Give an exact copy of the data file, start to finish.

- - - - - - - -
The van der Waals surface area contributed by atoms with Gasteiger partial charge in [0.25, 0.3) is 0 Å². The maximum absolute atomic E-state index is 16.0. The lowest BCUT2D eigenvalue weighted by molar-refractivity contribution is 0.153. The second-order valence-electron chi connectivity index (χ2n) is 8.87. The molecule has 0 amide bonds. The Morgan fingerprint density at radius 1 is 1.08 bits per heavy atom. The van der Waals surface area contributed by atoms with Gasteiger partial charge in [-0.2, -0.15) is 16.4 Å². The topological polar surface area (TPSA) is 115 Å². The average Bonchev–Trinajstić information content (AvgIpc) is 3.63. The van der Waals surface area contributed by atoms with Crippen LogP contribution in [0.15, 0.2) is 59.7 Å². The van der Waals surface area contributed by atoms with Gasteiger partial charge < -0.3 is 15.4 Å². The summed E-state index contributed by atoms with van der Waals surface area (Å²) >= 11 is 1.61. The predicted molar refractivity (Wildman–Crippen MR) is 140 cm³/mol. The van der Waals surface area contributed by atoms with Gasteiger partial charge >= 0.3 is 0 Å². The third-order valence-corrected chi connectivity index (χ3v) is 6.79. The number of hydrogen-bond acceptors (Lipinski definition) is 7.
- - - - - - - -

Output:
The van der Waals surface area contributed by atoms with Gasteiger partial charge in [0.25, 0.3) is 0 Å². The maximum absolute atomic E-state index is 16.0. The lowest BCUT2D eigenvalue weighted by molar-refractivity contribution is 0.153. The second-order valence-electron chi connectivity index (χ2n) is 8.87. The molecule has 0 amide bonds. The Morgan fingerprint density at radius 1 is 1.08 bits per heavy atom. The van der Waals surface area contributed by atoms with Gasteiger partial charge in [-0.2, -0.15) is 16.4 Å². The topological polar surface area (TPSA) is 115 Å². The average Bonchev–Trinajstić information content (AvgIpc) is 3.63. The van der Waals surface area contributed by atoms with Crippen LogP contribution in [0.15, 0.2) is 59.7 Å². The van der Waals surface area contributed by atoms with Gasteiger partial charge < -0.3 is 15.4 Å². The summed E-state index contributed by atoms with van der Waals surface area (Å²) >= 11 is 1.61. The predicted molar refractivity (Wildman–Crippen MR) is 140 cm³/mol. The van der Waals surface area contributed by atoms with Gasteiger partial charge >= 0.3 is 0 Å². The third-order valence-corrected chi connectivity index (χ3v) is 6.79. The number of hydrogen-bond acceptors (Lipinski definition) is 7.